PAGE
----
Photo Gallery | 2014 Gather-In at Pitt Park
PITTSFIELD -- Channeling Frederick Douglass' "Meaning of the Fourth of July for the Negro," sixth-grader-to-be Shanyse-Yasmine Reed brought dozens to applause when she let ring, "I argue with you that the slave is a man," at Gather-In at Pitt Park on Saturday.
Powerful words from a 10-year-old.
Paragraph by paragraph, person by person, the crowd read 10 pages of the classic manifesto at the event's close. Many shined, including Reed, a recent graduate of Williams Elementary School.
"I was happy to be doing it, even though I was scared to be up there," Reed said. "The words were hard but I love them.
Before and after her, others recited classic lines.
"What," one read, "to the American slave, is your Fourth of July? I answer: A day that reveals to him, more than all other days in the year, the gross injustice and cruelty to which he is the constant victim."
Another followed, "The existence of slavery in this country brands your republicanism a sham, your humanity a base pretense and your Christianity as a lie."
Progress since then aside, Dr.Don Quinn Kelley, co-chairman of the city's Lift Ev'ry Voice festival, preceded the collective reading by speaking on the inequalities that still trouble American life.
Despite the passage of years, Kelley was able to call for the same thing as Douglass -- equal treatment under the law -- in a country where African-Americans and Hispanics comprise 58 percent of the prison population but only 30 percent of the population.
"We are misjudged by many of our white fellow citizens," Kelley said. "For the misdemeanors of a few, they judge the many. Anyone that is fair-minded knows this to be wrong.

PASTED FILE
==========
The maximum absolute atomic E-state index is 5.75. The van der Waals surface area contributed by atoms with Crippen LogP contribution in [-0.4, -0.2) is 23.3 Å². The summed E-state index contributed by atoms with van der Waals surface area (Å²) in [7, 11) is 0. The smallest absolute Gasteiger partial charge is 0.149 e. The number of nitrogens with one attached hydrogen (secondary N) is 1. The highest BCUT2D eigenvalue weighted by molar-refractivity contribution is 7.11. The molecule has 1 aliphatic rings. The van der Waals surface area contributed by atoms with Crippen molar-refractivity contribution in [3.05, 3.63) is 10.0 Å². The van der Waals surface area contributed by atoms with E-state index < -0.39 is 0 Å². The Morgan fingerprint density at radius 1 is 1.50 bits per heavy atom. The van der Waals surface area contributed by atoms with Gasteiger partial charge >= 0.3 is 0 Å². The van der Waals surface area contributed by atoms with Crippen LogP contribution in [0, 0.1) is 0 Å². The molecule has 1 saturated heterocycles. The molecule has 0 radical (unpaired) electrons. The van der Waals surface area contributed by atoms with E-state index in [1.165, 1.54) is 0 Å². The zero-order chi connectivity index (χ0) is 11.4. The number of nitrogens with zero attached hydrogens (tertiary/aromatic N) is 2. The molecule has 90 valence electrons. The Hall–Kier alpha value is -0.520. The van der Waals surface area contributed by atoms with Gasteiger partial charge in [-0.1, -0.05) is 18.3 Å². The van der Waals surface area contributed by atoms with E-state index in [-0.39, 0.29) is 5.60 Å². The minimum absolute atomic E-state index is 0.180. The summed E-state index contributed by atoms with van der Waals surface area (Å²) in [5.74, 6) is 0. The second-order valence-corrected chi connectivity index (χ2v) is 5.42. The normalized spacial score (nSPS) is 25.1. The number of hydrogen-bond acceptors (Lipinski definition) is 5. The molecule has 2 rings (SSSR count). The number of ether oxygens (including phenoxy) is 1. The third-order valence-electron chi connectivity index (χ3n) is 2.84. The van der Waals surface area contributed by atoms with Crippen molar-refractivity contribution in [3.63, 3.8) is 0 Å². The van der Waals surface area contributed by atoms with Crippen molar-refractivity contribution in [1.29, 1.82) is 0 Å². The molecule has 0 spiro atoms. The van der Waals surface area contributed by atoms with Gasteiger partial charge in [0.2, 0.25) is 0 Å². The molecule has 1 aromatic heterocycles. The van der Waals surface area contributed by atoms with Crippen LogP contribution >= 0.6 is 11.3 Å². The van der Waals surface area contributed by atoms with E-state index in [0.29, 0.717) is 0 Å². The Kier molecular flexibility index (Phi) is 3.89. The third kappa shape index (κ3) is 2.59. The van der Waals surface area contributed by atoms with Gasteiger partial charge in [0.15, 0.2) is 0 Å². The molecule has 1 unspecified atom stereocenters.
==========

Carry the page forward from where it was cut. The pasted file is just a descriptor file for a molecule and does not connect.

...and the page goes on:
"All I can ask is that the treatment which is true from one man to another be accorded to me.
Saturday's Gather-In was part of a decades-long tradition that the Berkshire County chapter of the NAACP began 42 years ago. The newly restructured organization assumed leadership of Gather-In two years ago from the Westside Neighborhood Resource Center which had held the event the past several years. It is the only traditional African-American neighborhood festival in the Berkshires.
Hundreds cycled in and out of the six-hour-long event, which included sport, music, song and dance, as well as a host of causes from peace and justice to local schools and colleges and care for the needy.
Dennis Powell, chair of the local NAACP chapter's Education Policy Committee, said next year the organization seeks to recruit more young people in the organizing of the festival.
"We want it to go on for another 42 years," Powell said. "Next year, we want to see some young faces and minds helping us put this together. With that we truly can make sure to include activities for everyone. We're getting old up here. We need young people to step up so we can keep it running."
Powell also announced the date of next year's celebration as July 25.
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